How to hire an international house sitter for your home abroad

How to hire an international house sitter for your home abroad

When you first purchase a home abroad, it feels like a dream come true. After all the hard work of saving money and searching for properties, you finally have the home in the sun (or the snow!) that you’ve always talked about. But when the time comes to leave your home abroad, even for a short time, many homeowners have feelings of anxiety.

After working so hard to secure the home of your dreams, the thought of leaving it empty – whether for a short or long time – can be stressful. For homeowners who like to travel, or split their time between two or more countries, hiring a house sitter is a great way to have peace of mind while you’re away.

But when you’re opening your home to somebody, it’s important to hire the right person. There’s a wide community of international house sitters who are professional, trustworthy, and great at their jobs. But how do you find the perfect house sitter for your home?

In this article, we’ve included advice from international property management experts about whether hiring a house sitter is the best choice for you, and how to find one with the right qualifications and attitude for the job at hand.

International House Sitters

The benefits of hiring a house sitter

To begin with, you may be wondering: is it really necessary for me to hire a house sitter? While the initial expense of a house sitter may appear high, many homeowners find that the service they provide is well worth the cost. Below are just some of the reasons that people choose to hire house sitters, and love having them:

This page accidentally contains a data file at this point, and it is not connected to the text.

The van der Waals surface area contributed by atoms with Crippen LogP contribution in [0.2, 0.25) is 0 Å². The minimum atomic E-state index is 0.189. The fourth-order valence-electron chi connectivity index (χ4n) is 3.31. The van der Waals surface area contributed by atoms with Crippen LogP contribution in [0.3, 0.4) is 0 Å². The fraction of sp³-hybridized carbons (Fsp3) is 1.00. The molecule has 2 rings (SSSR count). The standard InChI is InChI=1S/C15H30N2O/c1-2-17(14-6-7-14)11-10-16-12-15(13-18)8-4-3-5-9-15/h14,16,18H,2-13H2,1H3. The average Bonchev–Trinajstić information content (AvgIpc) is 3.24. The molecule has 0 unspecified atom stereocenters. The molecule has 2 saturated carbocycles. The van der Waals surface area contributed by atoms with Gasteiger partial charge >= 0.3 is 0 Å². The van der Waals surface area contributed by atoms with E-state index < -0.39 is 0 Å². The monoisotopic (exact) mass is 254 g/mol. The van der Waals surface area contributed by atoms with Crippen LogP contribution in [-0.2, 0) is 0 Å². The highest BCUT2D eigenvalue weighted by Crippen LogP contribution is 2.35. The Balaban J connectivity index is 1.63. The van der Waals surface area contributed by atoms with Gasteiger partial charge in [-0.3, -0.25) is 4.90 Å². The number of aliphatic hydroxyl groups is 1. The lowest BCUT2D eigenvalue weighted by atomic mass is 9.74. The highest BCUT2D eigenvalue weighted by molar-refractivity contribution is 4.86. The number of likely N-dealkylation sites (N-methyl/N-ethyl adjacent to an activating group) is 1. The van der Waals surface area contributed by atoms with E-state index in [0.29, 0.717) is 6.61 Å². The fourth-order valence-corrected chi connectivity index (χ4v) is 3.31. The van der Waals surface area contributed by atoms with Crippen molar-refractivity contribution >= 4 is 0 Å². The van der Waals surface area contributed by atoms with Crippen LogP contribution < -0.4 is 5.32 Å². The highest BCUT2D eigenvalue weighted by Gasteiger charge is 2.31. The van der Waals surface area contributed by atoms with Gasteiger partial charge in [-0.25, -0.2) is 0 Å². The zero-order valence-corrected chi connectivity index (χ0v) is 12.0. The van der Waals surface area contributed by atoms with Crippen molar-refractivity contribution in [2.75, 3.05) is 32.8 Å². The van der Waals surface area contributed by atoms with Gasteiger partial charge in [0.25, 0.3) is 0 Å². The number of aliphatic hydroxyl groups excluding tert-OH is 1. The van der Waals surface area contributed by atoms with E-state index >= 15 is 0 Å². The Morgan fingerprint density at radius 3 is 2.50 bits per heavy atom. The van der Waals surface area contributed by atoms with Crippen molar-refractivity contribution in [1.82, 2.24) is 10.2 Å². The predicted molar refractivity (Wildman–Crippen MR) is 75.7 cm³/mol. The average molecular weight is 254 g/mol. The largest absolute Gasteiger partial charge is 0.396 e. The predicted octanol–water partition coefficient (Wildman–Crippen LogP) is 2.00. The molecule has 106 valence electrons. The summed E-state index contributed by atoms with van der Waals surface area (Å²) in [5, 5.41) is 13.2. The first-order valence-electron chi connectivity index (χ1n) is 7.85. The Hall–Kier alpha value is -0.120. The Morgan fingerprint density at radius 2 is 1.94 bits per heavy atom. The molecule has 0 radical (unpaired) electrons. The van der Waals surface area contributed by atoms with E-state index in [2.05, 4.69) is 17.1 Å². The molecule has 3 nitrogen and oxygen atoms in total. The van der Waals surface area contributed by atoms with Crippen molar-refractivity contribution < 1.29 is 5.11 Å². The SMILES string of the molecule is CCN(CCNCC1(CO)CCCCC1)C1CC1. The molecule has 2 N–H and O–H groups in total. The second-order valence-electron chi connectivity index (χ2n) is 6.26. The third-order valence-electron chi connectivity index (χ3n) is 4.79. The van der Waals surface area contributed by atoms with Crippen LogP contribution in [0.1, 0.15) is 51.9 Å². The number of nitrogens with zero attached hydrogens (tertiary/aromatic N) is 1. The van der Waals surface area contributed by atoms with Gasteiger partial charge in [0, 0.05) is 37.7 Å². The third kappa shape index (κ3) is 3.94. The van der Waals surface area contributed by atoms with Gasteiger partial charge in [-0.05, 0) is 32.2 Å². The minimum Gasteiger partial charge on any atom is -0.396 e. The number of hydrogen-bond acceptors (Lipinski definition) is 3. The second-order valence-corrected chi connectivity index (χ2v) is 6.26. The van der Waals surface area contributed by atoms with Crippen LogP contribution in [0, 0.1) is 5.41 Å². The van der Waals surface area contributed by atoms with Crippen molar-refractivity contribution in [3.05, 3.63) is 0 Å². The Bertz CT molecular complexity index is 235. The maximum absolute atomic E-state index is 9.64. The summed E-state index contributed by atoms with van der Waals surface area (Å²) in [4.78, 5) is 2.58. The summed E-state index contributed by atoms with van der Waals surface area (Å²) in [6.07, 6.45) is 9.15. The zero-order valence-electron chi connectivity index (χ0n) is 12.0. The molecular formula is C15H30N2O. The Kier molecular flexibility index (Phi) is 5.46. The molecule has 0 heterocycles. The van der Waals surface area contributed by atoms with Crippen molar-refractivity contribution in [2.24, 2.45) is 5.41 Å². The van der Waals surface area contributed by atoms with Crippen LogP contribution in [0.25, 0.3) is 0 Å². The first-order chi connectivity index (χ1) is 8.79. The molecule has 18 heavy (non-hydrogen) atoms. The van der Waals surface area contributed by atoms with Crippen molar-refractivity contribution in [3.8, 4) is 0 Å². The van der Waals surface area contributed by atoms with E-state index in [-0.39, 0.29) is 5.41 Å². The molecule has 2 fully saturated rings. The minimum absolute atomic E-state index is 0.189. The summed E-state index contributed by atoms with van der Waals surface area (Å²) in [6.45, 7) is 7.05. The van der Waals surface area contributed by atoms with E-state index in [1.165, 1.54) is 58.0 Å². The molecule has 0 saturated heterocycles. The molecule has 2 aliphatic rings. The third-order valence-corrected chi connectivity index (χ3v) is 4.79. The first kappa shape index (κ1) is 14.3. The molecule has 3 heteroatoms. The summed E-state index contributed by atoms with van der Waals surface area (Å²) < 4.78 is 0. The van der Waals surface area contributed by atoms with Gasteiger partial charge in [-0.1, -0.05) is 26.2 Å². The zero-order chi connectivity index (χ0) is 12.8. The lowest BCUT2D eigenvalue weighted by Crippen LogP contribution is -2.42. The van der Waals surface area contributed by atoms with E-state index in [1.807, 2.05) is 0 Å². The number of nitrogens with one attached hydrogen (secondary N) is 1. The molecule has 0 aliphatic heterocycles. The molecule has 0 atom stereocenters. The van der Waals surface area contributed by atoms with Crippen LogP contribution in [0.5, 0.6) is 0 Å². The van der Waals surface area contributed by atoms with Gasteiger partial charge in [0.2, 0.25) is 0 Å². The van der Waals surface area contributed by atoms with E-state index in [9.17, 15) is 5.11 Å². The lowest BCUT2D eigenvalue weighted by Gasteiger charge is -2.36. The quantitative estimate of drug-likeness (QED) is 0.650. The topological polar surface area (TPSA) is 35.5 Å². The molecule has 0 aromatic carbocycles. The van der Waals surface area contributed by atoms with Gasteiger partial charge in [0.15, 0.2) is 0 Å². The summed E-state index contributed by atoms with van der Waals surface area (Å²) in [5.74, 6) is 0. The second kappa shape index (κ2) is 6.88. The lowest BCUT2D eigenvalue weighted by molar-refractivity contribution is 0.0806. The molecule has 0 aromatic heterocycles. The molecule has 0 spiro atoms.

• Insurance. Most home insurance companies only provide cover if your home is left empty for no more than 60 days per year. You can purchase unoccupied home insurance for longer periods, but the premiums can be much higher.

    Hiring a house sitter means that you should still be able to keep your standard home insurance policy, as the house will be occupied during the periods of time you are away. Be sure to check the terms of your policy agreement, however, as you may need to add your house sitter’s details to your policy.
  • Security and peace of mind. Unfortunately, there are a number of criminals who keep an eye out for empty houses. They are common targets for burglars, as there will be nobody to catch the criminals in the act, and it typically takes longer for the crime to be reported. At this point, the thieves could have had hours or even days to cover their tracks.

    Many homeowners find comfort in the fact that their home won’t be left unoccupied, and that the ongoing hum of human activity will deter any opportunistic criminals from seeing the home as ‘easy pickings’.
  • Cleaning and maintenance. As well as ensuring the property remains occupied, house sitters will often take on the responsibility of maintaining the property. This can include tasks like watering your plants, cutting your grass, and keeping the place clean and dusted.

    Many homeowners who hire house sitters enjoy returning to a house that has been well-kept, rather than an overgrown garden and dusty kitchen counters. Just make sure that any maintenance tasks are agreed well in advance, so your house sitter knows what is expected of them.
  • Caring for pets. While travelling, many people feel guilty when they have to place their beloved pets in a kennel, or cattery. Although these businesses do a great job caring for animals, some pets benefit from being able to stay in their usual environment.

    A lot of international house sitters are experienced pet sitters as well, and can provide your pets with playtime, companionship and regular walks, on top of keeping them well-fed and watered. House sitters can also provide updates on how your pets are doing, and some fun pet selfies to stop you from missing them too much!